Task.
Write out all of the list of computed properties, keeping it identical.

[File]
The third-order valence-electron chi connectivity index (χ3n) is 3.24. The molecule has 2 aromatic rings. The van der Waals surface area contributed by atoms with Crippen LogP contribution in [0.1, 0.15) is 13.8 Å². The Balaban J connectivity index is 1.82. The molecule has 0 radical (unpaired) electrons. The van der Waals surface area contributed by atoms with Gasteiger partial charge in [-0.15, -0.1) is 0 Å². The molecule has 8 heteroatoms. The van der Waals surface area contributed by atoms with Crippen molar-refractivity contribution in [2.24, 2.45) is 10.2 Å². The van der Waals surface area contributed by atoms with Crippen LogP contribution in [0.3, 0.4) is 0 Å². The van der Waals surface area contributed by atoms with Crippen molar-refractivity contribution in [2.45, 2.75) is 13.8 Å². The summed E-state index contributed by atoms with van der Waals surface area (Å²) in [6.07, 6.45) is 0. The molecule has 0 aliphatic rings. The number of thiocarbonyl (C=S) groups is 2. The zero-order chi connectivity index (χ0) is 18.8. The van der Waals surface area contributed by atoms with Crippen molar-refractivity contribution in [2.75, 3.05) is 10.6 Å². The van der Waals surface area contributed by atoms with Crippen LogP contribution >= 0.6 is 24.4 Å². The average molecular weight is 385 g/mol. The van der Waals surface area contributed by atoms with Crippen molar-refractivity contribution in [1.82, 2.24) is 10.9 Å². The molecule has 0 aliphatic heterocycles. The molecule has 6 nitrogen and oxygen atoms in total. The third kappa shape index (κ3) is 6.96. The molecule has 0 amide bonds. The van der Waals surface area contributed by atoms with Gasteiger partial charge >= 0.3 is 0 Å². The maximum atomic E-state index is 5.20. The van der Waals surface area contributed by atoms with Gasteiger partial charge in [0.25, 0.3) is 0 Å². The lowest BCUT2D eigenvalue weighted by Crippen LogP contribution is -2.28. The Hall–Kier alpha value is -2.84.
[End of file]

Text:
The third-order valence-electron chi connectivity index (χ3n) is 3.24. The molecule has 2 aromatic rings. The van der Waals surface area contributed by atoms with Crippen LogP contribution in [0.1, 0.15) is 13.8 Å². The Balaban J connectivity index is 1.82. The molecule has 0 radical (unpaired) electrons. The van der Waals surface area contributed by atoms with Gasteiger partial charge in [-0.15, -0.1) is 0 Å². The molecule has 8 heteroatoms. The van der Waals surface area contributed by atoms with Crippen molar-refractivity contribution in [2.24, 2.45) is 10.2 Å². The van der Waals surface area contributed by atoms with Crippen LogP contribution in [0.3, 0.4) is 0 Å². The van der Waals surface area contributed by atoms with Crippen molar-refractivity contribution in [2.45, 2.75) is 13.8 Å². The summed E-state index contributed by atoms with van der Waals surface area (Å²) in [6.07, 6.45) is 0. The molecule has 0 aliphatic rings. The number of thiocarbonyl (C=S) groups is 2. The zero-order chi connectivity index (χ0) is 18.8. The van der Waals surface area contributed by atoms with Crippen molar-refractivity contribution in [2.75, 3.05) is 10.6 Å². The van der Waals surface area contributed by atoms with Crippen LogP contribution >= 0.6 is 24.4 Å². The average molecular weight is 385 g/mol. The van der Waals surface area contributed by atoms with Crippen molar-refractivity contribution in [1.82, 2.24) is 10.9 Å². The molecule has 0 aliphatic heterocycles. The molecule has 6 nitrogen and oxygen atoms in total. The third kappa shape index (κ3) is 6.96. The molecule has 0 amide bonds. The van der Waals surface area contributed by atoms with Gasteiger partial charge >= 0.3 is 0 Å². The maximum atomic E-state index is 5.20. The van der Waals surface area contributed by atoms with Gasteiger partial charge in [0.25, 0.3) is 0 Å². The lowest BCUT2D eigenvalue weighted by Crippen LogP contribution is -2.28. The Hall–Kier alpha value is -2.84.